Our dinner soon followed the salads. I opted for a dinner-sized portion of the linguine with sautéed shrimp and artichoke cream. This included a generous portion of shrimp and a mild artichoke sauce. The dish was tasty, though it lacked a distinctive flavor outside the artichokes. On the side were asparagus, squash and carrots. Kevin tried the pork chop. Alexander’s specializes in combining opposing flavors – the tangy blackberries played off the spicy hot ancho chile sauce, bathing the meat in a savory medley. The entrée was, however, unusually fatty for a chop. More than expected went to waste.
The wait staff was highly attentive, filling water glasses as soon as they dropped an inch, and checking on us regularly, though our plates sat in front of us a bit long after we’d finished.
Dessert choices included tiramisu cake with espresso custard, lemon Napoleon with raspberry sauce and coconut cream “tart” with pineapple sauce. Though tart indicates a wrapped pastry in English, in French it simply means pie. Although I was expecting something finer, it was basically coconut cream pie – coconut cream filling on a pastry crust, whipped cream topping with coconut flakes, and a chunky pineapple sauce. It was good, but nothing out of the ordinary.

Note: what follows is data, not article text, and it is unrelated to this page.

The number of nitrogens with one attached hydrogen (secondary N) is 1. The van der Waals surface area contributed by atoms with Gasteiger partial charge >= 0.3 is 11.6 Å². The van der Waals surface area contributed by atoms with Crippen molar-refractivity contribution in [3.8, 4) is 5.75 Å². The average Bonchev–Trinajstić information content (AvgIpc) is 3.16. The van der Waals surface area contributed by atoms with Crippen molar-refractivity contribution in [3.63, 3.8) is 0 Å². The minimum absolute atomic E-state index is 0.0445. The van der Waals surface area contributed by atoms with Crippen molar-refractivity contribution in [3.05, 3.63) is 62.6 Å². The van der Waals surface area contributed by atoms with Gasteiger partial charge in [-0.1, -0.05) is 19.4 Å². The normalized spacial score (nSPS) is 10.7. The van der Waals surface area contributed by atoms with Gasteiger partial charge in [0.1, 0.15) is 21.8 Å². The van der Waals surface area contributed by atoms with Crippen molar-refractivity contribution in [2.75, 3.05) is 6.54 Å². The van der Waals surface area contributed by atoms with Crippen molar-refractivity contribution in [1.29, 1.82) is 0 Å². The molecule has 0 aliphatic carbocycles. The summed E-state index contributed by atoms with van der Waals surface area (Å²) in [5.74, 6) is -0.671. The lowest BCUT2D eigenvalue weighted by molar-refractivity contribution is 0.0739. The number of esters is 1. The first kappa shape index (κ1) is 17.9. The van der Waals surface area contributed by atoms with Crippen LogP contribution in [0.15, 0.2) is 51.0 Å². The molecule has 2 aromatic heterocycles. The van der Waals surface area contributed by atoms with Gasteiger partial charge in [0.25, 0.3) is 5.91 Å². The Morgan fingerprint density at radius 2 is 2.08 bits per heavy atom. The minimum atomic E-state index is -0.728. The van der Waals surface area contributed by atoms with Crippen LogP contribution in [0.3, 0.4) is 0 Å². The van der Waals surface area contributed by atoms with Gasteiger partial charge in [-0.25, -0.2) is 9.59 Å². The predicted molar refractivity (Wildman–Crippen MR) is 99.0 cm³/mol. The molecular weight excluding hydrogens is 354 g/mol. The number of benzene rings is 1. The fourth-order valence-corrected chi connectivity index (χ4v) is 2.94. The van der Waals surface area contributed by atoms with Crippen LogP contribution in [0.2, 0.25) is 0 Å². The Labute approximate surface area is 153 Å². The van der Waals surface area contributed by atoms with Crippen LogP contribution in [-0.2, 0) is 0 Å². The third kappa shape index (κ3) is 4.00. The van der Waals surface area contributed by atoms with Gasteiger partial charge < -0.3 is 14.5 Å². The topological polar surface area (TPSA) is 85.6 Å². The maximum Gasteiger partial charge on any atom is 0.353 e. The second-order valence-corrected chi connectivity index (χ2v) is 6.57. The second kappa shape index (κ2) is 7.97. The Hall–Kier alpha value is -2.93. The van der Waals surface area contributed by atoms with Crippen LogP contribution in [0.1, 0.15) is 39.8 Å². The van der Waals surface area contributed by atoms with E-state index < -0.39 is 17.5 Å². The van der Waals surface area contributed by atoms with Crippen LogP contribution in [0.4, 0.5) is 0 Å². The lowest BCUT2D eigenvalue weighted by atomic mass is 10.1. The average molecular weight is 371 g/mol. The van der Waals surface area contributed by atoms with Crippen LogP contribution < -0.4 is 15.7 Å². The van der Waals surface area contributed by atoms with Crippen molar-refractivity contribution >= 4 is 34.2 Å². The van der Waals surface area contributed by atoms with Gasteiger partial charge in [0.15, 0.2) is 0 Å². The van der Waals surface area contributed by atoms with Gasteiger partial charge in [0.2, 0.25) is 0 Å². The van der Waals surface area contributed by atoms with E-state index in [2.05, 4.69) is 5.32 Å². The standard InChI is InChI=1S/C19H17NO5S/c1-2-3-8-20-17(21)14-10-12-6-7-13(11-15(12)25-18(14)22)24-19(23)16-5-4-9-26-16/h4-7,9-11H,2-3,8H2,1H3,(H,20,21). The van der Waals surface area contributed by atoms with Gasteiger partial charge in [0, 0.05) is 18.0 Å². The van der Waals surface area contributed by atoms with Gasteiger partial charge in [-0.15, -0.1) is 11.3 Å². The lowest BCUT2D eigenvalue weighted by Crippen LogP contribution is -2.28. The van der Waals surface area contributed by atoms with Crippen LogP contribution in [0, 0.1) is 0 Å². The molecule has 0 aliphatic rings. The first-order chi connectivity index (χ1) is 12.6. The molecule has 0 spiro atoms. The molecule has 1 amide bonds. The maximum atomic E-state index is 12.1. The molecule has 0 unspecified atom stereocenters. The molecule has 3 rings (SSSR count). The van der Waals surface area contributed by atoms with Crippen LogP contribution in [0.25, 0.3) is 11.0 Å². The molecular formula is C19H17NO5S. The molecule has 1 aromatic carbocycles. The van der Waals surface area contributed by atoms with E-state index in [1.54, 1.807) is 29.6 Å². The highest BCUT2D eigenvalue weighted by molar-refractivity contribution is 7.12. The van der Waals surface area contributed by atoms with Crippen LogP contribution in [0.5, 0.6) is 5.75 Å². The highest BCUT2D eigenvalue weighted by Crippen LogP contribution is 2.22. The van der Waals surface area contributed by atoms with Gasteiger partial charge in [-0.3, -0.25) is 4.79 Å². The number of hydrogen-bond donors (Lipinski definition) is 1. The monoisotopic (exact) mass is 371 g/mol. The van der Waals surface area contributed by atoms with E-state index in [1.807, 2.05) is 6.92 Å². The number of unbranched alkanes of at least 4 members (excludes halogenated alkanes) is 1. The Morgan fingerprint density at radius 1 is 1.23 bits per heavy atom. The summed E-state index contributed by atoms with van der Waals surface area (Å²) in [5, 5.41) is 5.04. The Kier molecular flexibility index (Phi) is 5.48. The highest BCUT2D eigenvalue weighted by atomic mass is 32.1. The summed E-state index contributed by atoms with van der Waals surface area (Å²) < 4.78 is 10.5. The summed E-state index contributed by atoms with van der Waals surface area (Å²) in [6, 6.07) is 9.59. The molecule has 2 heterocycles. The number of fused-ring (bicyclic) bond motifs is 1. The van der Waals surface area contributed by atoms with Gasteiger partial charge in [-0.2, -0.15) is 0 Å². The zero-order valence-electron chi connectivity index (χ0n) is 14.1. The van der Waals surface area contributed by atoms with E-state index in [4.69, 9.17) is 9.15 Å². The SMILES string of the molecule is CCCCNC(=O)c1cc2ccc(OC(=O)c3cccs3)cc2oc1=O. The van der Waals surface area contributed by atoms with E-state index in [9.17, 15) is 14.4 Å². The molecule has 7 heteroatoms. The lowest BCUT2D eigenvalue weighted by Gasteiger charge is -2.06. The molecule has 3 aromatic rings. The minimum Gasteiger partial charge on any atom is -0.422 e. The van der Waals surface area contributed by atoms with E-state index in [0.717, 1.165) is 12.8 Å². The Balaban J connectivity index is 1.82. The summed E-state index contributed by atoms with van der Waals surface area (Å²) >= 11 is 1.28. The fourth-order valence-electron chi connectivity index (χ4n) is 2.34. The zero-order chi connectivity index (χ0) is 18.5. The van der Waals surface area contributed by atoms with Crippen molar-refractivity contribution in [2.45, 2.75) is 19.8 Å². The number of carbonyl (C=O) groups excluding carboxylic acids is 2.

The second visit was also on a Saturday night. This time there were four of us, which gave plenty of opportunity to enjoy a variety of dishes. We had the same waitress as the time before, and she remembered us.
The evening’s soup was southwest corn and shrimp chowder, which three of us ordered. The broth was a bit thin for chowder, but very hot and very good. Smoked jalapeno chipotles lent a unique flavor to the blend, and there was plenty of shrimp and corn as well. Kevin ordered the chicken, artichoke and spinach linguini as an appetizer. The dish was similar to the shrimp and artichoke entrée I’d ordered on our last visit. The sauce was light and creamy and softly seasoned, and the portion was perfect for an appetizer.